to Solve Painful 'Hot Foot'
Fred Matheny for roadbikerider.com
cycling, it’s known as “hot foot” -- a burning
pain in the ball of the foot, perhaps radiating
toward the toes. Severe cases feel like some
sadistic demon is applying a blowtorch.
foot occurs most often on long rides. It may develop
sooner or more intensely on hilly courses because
climbs cause greater pedaling pressure. The pain
results when nerves are squeezed between the heads
of each foot’s five long metatarsal bones. These
heads are in the wide part of the foot (the
“ball”) just behind the toes.
worst case of hot foot occurred on a 3,400-mile,
24-day transcontinental ride. With an average
distance of 140 miles per day, no rest days and more
than 100,000 feet of vertical gain, my dogs were
smoking by the third week.
RBR partner, Ed Pavelka, remembers being in agony
near the end of one 225-mile ride early in his
long-distance career. It was his first experience
with hot foot, and the problem plagued him that
season until he changed to larger shoes. Feet always
swell on long rides (more so in hot weather),
causing pressure inside shoes that normally fit
foot” is actually a misnomer. It’s not heat but
rather pressure on nerves that causes the burning
sensation. You’ll sometimes see riders squirting
water on their pups in a vain attempt to put out the
tight shoes, another risk factor is small pedals,
especially if you have large feet. Small pedal
surfaces concentrate pressure on the ball of the
foot instead of spreading it the way a larger pedal
will. If your cycling shoes have flexible soles like
most mountain bike shoes, they’ll be less able to
Ed figured out his shoe-size problem, he tried to
solve the pain with cortisone injections. That’s
an unnecessary extreme in most cases -- and it’s
not fun to have a doctor stick a needle between your
toes. Here are several better solutions.
It’s the top strap nearest your ankle that
stops your feet from slopping around in your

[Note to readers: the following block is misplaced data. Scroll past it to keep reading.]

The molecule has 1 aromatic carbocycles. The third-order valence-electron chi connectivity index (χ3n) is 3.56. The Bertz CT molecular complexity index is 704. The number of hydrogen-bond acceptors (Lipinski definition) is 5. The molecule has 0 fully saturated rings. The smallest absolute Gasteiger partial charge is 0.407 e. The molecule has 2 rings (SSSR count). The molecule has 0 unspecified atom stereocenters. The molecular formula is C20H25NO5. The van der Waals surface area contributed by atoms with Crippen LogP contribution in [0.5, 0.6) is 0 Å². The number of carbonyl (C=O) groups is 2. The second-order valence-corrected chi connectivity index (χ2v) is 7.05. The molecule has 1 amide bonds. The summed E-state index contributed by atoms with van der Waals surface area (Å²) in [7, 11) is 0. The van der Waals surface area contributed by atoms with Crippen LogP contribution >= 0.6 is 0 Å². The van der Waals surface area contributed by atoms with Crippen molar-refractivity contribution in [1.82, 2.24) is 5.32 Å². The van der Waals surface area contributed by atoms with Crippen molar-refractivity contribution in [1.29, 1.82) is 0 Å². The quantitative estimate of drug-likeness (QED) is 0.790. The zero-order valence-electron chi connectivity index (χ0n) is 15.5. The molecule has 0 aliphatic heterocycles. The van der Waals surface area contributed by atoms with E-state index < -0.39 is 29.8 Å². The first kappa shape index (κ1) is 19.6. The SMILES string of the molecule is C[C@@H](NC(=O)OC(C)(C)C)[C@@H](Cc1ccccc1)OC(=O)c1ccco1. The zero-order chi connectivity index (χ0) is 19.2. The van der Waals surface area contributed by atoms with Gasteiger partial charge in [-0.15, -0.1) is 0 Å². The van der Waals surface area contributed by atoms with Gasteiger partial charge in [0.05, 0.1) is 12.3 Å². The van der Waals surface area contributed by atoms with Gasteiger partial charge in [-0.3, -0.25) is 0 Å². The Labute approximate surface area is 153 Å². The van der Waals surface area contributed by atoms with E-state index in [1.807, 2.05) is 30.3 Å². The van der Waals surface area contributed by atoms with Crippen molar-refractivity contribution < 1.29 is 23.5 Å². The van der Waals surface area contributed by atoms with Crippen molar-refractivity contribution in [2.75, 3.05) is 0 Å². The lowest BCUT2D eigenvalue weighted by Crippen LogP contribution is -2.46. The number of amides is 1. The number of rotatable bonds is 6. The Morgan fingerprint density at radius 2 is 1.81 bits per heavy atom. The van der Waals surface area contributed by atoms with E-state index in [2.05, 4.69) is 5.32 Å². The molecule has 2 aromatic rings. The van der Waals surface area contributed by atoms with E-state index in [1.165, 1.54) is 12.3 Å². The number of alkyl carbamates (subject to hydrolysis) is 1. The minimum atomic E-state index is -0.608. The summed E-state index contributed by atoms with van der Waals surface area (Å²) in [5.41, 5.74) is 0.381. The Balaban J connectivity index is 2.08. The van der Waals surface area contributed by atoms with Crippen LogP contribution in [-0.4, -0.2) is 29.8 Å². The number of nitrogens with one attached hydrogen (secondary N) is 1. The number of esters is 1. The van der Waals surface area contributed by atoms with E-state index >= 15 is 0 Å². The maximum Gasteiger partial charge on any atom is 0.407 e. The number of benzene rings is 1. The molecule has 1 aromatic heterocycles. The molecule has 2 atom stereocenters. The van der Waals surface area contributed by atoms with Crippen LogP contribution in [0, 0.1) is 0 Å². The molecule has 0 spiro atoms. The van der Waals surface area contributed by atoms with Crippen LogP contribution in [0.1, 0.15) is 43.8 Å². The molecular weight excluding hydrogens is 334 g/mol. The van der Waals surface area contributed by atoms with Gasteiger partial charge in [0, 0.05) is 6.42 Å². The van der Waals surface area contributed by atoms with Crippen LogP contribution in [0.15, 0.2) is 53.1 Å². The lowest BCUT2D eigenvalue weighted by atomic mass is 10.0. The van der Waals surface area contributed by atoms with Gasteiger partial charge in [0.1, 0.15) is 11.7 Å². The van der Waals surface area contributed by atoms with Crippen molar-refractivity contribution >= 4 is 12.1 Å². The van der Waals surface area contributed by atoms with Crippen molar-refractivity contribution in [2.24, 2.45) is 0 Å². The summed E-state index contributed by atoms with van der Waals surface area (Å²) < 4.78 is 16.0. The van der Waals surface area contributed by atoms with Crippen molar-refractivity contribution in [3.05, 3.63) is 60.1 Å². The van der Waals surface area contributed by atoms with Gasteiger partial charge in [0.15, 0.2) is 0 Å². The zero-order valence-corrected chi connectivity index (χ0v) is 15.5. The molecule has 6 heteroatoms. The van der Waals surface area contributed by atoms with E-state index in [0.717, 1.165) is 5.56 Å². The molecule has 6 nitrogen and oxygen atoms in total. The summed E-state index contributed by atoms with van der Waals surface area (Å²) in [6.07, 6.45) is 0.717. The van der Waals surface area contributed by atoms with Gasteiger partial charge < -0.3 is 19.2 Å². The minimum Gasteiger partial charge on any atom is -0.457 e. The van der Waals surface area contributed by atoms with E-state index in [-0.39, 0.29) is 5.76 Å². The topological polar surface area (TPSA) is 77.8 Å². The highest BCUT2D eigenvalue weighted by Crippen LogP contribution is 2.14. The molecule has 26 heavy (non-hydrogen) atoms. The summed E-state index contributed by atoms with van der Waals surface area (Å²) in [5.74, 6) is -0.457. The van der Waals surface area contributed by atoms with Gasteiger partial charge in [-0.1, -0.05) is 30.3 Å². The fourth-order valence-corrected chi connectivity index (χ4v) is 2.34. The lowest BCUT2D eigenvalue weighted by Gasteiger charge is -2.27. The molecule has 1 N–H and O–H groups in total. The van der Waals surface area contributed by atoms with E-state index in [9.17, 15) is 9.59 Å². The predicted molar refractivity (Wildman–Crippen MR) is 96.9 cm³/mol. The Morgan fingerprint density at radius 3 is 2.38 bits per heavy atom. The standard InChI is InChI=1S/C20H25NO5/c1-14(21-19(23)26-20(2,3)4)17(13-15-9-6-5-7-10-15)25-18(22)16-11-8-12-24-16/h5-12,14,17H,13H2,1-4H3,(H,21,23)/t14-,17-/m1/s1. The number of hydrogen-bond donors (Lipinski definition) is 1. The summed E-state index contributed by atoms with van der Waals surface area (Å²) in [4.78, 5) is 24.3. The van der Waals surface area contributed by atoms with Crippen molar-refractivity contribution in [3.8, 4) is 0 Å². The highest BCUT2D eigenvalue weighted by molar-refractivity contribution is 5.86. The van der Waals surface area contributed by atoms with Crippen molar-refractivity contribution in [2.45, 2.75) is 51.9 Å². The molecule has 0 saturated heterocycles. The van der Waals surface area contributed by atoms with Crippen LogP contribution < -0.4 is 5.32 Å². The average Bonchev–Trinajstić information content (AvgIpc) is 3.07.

shoes. Tighten it as much as necessary, but keep
the strap nearest your toes loose for maximum
thinner insoles and/or socks:
This will give your feet more room to swell
without restriction, especially helpful if your
shoes are borderline snug.
Many riders solve hot foot by moving their
cleats to the rear by as much as 8 mm.
Long-distance enthusiast may go back as far as
the cleat slots allow. They might even drill new
rearward holes. After using this remedy, lower
your saddle by the same amount if you moved your
cleats backward 2-4 mm. If more than 4 mm, lower
the saddle about half the amount. So, if your
cleats go back 1 cm, put the saddle down 5 mm.
These foam domes are placed on insoles (or are
built into them) just behind the ball of the
foot. They spread the metatarsal bones so the
nerves running between them aren’t pinched by
pressure or swelling. You can find these
products in the foot-care section of drug
to larger pedals:
for the reason mentioned above.
Look for a model with a wider-and-higher toe
box, a stiffer sole and an anatomical footbed
with a metatarsal button. One model that meets
these specs is the Specialized BG, with versions
for road and off-road.
These plastic footbeds are supplied by
podiatrists or sports medicine clinics. Among
their biomechanical benefits are built-in
metatarsal buttons. Be certain the practitioner
understands you're a cyclist, because orthotics
for runners are not what you need. Cycling is a
forefoot activity, not a heel-strike